(from Snp 4.11 - Kalahavivāda sutta)

see also SN 22.55











Where is the cause of appealing & un-appealing ?
When what isn’t, do they not exist?
And whatever is meant by becoming & not-becoming:
Tell me, where is their cause?”


The pleasant, the unpleasant, originate from what?
In the absence of what do these cease to be?
That which is being, non-being as well,
what their origination, do tell me of this?


Sātaṃ asātañca kutonidānā,
Kismiṃ asante na bhavanti hete;
Vibhavaṃ bhavañcāpi yametamatthaṃ,
Etaṃ me pabrūhi yatonidānaṃ”.




Contact is the cause of appealing & un-appealing .
When contact isn’t, they do not exist,
along with what’s meant by becoming & not-becoming:
I tell you, from here is their cause.”


Touch”, the origination of pleasant, unpleasant,
“Touch” being absent these cease to be.
That which is being, non-being as well,
its origin’s thus, I tell you of this.


Phassanidānaṃ sātaṃ asātaṃ,
Phasse asante na bhavanti hete;
Vibhavaṃ bhavañcāpi yametamatthaṃ,
Etaṃ te pabrūmi itonidānaṃ”.




Now where is the cause of contact in the world,
and from where have
graspings, possessions, arisen?
When what isn’t does there not exist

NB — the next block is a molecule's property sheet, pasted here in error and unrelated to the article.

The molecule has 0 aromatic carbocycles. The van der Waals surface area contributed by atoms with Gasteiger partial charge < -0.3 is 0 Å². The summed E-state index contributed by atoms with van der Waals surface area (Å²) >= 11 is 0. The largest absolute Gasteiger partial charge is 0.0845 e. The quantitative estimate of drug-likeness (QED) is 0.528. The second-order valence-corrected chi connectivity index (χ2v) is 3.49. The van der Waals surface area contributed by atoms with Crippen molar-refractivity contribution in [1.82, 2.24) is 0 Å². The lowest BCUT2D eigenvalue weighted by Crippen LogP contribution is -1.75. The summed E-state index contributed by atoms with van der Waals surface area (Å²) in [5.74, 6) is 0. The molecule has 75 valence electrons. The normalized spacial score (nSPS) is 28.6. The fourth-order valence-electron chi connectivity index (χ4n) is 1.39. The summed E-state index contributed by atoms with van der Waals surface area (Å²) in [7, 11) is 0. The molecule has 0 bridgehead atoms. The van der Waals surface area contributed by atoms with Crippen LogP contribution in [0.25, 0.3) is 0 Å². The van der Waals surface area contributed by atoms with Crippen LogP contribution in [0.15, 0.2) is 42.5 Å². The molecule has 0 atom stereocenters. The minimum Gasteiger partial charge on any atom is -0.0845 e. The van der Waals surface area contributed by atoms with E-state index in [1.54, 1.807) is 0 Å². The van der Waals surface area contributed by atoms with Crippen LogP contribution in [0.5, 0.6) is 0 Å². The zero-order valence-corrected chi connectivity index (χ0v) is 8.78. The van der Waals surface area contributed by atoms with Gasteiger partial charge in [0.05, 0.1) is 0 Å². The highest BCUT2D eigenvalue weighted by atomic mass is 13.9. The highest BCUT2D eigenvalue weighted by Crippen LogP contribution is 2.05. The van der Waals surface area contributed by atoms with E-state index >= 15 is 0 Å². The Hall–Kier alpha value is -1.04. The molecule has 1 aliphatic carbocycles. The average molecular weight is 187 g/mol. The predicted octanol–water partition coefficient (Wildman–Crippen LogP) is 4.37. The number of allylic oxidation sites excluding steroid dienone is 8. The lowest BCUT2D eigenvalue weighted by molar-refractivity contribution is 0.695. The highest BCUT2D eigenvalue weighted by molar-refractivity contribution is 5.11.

When what has disappeared do contacts not touch?”


From what causes in the world does touch come to be
And whence does possessiveness also arise?
in the absence of what is “mine” making not?
When what exists not are no “touches” touched?


Phasso nu lokasmi kutonidāno,
Pariggahā cāpi kutopahūtā;
Kismiṃ asante na
Kismiṃ vibhūte na phusanti phassā”.


Mama = gen. of pers. Pron. ahaṁ (“I”) - what belongs to the “I”.


Conditioned by name-&-form is contact.
In longing [desire] (iccha) do
graspings, possessions (pariggaha) have their cause.
When longing isn’t,
mine-ness doesn’t exist.
When forms have disappeared contacts don’t touch.”


Touches” depend upon mind, upon form,
possessiveness caused by longing repeated,
when longing’s not found, possessiveness’s gone,
When form is no longer, no “touches” are “touched”.


Nāmañca rūpañca paṭicca phasso,
Icchānidānāni pariggahāni;
Icchāyasantyā na mamattamatthi,
Rūpe vibhūte na phusanti phassā”




For one how-arriving does form disappear?
How do pleasure & pain disappear?
Tell me this.
My heart (mano) is set on knowing how they disappear.”


For one in what state does form cease to be,
how bliss and dukkha come to cease as well,
please do you tell me how these come to cease?
For this we would know—such is my intent.


Kathaṃ sametassa vibhoti rūpaṃ,
Sukhaṃ dukhañcāpi kathaṃ vibhoti;
Etaṃ me pabrūhi yathā vibhoti,
Taṃ jāniyāmāti me mano ahu”.




One not percipient of perceptions, not percipient of aberrant perceptions,

not unpercipient, nor percipient of what’s disappeared.

For one thus-arriving, form disappears